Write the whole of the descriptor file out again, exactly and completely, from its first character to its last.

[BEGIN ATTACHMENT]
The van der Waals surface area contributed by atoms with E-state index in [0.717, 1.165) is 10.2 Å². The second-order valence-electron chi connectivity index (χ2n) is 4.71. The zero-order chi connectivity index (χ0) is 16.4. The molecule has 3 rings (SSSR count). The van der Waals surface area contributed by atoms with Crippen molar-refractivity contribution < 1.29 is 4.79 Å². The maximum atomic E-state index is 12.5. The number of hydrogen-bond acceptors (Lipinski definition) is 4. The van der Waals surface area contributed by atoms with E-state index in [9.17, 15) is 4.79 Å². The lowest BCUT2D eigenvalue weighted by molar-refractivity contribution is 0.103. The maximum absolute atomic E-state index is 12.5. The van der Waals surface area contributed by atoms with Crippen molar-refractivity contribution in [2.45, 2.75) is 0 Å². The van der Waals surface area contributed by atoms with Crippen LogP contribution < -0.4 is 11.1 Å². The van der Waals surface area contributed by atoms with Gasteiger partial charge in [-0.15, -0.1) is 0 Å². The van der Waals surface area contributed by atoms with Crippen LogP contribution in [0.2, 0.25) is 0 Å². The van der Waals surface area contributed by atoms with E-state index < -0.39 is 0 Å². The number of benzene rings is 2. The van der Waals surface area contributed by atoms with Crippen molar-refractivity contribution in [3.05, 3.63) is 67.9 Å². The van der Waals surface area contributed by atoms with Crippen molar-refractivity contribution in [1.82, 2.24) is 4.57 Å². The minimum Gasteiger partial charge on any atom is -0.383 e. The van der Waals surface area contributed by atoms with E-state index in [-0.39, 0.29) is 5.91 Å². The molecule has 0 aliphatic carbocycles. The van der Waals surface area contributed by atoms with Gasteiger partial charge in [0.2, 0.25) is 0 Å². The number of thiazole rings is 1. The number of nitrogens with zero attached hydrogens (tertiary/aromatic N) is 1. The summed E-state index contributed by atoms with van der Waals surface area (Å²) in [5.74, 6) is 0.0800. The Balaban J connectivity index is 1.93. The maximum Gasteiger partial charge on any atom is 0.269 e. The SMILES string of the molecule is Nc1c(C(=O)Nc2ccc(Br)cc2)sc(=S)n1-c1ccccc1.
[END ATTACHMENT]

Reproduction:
The van der Waals surface area contributed by atoms with E-state index in [0.717, 1.165) is 10.2 Å². The second-order valence-electron chi connectivity index (χ2n) is 4.71. The zero-order chi connectivity index (χ0) is 16.4. The molecule has 3 rings (SSSR count). The van der Waals surface area contributed by atoms with Crippen molar-refractivity contribution < 1.29 is 4.79 Å². The maximum atomic E-state index is 12.5. The number of hydrogen-bond acceptors (Lipinski definition) is 4. The van der Waals surface area contributed by atoms with E-state index in [9.17, 15) is 4.79 Å². The lowest BCUT2D eigenvalue weighted by molar-refractivity contribution is 0.103. The maximum absolute atomic E-state index is 12.5. The van der Waals surface area contributed by atoms with Crippen molar-refractivity contribution in [2.45, 2.75) is 0 Å². The van der Waals surface area contributed by atoms with Crippen LogP contribution < -0.4 is 11.1 Å². The van der Waals surface area contributed by atoms with Gasteiger partial charge in [-0.15, -0.1) is 0 Å². The van der Waals surface area contributed by atoms with Crippen LogP contribution in [0.2, 0.25) is 0 Å². The van der Waals surface area contributed by atoms with E-state index < -0.39 is 0 Å². The number of benzene rings is 2. The van der Waals surface area contributed by atoms with Crippen molar-refractivity contribution in [3.05, 3.63) is 67.9 Å². The van der Waals surface area contributed by atoms with Crippen molar-refractivity contribution in [1.82, 2.24) is 4.57 Å². The minimum Gasteiger partial charge on any atom is -0.383 e. The van der Waals surface area contributed by atoms with E-state index in [-0.39, 0.29) is 5.91 Å². The molecule has 0 aliphatic carbocycles. The van der Waals surface area contributed by atoms with Gasteiger partial charge in [0.2, 0.25) is 0 Å². The number of thiazole rings is 1. The number of nitrogens with zero attached hydrogens (tertiary/aromatic N) is 1. The summed E-state index contributed by atoms with van der Waals surface area (Å²) in [5.74, 6) is 0.0800. The Balaban J connectivity index is 1.93. The maximum Gasteiger partial charge on any atom is 0.269 e. The SMILES string of the molecule is Nc1c(C(=O)Nc2ccc(Br)cc2)sc(=S)n1-c1ccccc1.